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why it matter what is a business partner? important thing is how much you make in your job.

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  #4 (permalink)  
Old 11-06-2012, 08:38 PM
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Quote:
Originally Posted by dips View Post
I am a generalist Training Manager supporting mostly local ops. But I did get a chance to report into a generalist "HR Director" (inflated title) and then later to a HRBP when she came in & replace the Director who was asked to leave.

This is just base on my observation, so maybe a BP can correct me. To me the biggest difference is a normal HR manager is like a office support while a BP is more of a GM who has a focus on manpower related issues.

My previous boss the HR Director was a very typical HR person, a late 40s nice lady who rose from the ranks and started out as a HR Officer. She knows recruitment process, employment law issues, done payroll before & knows a bit of training stuff.

She tend to play a support role like when GM say hire 50 operator, she will instruct us to kick start the hiring and conduct interviews, run road shows. If staff complain about welfare, she will look into it and make changes to benefits. When come to performance appraisal, her main job is to make sure everyone submit on time and bonus paid out accordingly. Whatever corp reporting need to do, she will fill up the templates and get us to compile data.

When my new boss the HRBP came, things were very different. New boss was a very energetic and driven young lady in her mid 30s, but paid nearly twice my old boss. Big difference is within a short time she know a lot about the business. Each SKU we produce, margins of our brand portfolio, capacity expansion plans over the next 3 years, our supply chain vendor mgt framework, sales distro model etc. She also hired 1 analyst who churned out a lot of HR analytics like efficiency ratios, productivity, turnover trends, training costs, succession pipelines etc. I had a hard time adapting to her style at first.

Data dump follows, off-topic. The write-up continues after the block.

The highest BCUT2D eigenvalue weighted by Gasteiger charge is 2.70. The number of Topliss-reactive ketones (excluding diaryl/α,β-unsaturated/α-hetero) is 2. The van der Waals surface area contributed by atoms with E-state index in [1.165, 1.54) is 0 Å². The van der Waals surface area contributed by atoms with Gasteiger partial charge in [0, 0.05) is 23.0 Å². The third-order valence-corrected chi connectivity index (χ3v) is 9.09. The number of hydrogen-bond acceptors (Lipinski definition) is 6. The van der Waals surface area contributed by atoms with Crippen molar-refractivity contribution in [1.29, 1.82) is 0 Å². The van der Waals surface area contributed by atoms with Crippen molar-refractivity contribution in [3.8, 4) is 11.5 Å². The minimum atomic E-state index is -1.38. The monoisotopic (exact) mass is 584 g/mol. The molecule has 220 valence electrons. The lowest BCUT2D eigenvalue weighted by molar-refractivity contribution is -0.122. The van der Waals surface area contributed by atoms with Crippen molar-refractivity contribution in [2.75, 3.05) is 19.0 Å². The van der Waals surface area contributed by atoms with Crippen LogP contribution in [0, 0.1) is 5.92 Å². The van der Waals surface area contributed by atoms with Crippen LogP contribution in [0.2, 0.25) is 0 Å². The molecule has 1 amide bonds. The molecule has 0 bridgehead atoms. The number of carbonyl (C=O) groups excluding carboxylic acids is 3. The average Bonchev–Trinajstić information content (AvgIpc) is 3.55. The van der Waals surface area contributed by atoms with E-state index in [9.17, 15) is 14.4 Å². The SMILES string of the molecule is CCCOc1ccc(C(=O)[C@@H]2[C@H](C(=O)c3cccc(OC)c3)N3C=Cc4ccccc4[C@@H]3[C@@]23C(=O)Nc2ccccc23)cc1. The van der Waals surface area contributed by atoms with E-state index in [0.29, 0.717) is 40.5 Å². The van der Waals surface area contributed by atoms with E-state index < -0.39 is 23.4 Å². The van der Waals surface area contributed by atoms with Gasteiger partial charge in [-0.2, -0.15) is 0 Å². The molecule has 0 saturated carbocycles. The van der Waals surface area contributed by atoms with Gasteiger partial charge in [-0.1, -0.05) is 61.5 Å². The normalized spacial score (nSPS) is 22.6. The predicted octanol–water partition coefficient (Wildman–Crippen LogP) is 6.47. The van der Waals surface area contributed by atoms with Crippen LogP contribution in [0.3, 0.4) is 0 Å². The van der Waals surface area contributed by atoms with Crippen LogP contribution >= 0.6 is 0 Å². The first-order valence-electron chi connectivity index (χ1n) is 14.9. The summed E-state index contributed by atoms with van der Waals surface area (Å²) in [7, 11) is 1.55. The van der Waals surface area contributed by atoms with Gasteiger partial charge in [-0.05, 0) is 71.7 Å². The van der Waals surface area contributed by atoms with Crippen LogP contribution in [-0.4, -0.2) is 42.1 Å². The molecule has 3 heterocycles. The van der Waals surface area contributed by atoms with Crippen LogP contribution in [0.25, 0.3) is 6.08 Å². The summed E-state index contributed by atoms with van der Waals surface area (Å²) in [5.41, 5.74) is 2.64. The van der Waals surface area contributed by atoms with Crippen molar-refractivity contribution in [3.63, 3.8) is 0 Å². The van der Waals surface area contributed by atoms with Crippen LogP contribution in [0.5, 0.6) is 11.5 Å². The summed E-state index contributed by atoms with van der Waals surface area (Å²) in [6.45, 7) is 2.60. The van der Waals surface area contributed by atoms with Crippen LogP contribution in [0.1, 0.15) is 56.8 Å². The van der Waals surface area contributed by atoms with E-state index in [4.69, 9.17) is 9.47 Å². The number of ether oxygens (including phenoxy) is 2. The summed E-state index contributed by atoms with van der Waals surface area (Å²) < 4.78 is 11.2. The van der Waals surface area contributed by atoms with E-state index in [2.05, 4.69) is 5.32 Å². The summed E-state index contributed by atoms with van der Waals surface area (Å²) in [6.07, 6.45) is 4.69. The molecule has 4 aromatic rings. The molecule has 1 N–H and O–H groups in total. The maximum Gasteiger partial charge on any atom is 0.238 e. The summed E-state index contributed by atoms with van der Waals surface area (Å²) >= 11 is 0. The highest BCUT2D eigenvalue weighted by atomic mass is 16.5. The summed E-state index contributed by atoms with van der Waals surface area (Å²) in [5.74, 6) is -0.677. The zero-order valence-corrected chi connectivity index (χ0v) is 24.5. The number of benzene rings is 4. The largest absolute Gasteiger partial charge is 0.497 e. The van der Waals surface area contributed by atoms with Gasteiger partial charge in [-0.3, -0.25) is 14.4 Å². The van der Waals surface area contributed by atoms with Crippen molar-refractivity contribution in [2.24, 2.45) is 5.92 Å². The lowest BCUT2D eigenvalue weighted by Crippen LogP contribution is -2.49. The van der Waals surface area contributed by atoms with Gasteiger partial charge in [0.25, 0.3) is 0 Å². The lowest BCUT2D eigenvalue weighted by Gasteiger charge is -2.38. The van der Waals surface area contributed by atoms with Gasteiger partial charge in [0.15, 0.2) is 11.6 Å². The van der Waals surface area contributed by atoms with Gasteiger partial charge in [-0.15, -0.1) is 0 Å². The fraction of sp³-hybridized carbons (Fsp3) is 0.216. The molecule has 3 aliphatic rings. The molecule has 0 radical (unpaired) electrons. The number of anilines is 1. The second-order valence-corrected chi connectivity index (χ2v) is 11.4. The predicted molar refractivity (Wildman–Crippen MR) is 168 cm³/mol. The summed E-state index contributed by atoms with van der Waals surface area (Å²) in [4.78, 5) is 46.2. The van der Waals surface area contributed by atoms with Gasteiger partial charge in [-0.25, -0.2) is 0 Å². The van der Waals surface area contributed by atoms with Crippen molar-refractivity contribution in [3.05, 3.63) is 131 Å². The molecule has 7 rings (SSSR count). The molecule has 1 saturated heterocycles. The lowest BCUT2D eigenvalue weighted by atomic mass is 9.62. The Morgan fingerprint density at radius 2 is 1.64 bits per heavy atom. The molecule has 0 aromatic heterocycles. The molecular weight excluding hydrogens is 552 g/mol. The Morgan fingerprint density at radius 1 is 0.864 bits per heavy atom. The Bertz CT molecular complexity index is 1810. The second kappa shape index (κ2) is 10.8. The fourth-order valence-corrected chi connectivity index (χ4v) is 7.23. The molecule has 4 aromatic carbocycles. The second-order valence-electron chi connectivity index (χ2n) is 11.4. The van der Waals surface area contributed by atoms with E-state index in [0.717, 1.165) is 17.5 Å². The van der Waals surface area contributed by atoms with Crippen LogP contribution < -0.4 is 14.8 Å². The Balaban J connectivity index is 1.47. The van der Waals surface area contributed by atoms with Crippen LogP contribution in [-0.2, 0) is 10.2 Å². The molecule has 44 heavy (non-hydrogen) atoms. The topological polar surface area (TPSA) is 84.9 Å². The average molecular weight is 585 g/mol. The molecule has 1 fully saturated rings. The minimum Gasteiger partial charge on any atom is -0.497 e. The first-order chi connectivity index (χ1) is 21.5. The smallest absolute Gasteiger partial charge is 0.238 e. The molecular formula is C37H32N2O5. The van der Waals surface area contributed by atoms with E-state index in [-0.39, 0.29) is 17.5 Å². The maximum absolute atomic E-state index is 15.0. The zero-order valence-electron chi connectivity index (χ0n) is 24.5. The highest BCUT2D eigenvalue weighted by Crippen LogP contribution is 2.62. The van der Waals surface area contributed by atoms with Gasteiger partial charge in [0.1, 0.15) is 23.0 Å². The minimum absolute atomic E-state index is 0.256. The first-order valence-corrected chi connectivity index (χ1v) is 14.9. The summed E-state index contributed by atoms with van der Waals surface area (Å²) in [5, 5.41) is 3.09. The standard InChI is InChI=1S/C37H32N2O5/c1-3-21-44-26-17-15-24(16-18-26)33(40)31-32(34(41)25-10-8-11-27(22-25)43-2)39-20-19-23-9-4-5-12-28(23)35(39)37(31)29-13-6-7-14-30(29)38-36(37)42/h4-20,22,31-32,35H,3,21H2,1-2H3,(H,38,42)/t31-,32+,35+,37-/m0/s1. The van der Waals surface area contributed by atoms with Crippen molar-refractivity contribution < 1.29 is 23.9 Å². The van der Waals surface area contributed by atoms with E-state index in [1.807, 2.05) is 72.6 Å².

I also notice new boss is more politically savvy compared to my old boss who is like friendly to everyone. She know how to play politics, influence stakeholders, maintain good relations with powerful people in RHQ. She also tend to be able to challenge GM on best practices, the assumptions they put in the planning and budgets, organization structure and always debating with the Finance Director over costs & performance measurement. In a nutshell, she was much more pro-active & powerful in the business compared to old boss who basically take instruction from top and make sure her own HR department is run well.

Old boss was a more pleasant person to work with, but I learn more from new boss. Anyway I told her recently I want to move into a specialist role in Learning & Development and she is quite supportive and try to talk to the RHQ team to consider my transfer, but in the end didn't get it, they say I didn't have relevant experience.

This is my 2c, hope this helps.

I wan to rise up to ranks too but with an engineering degree in honours and 2 years project mgt..
to switch into HR is so hard because i am not even called up for a HR assistant position...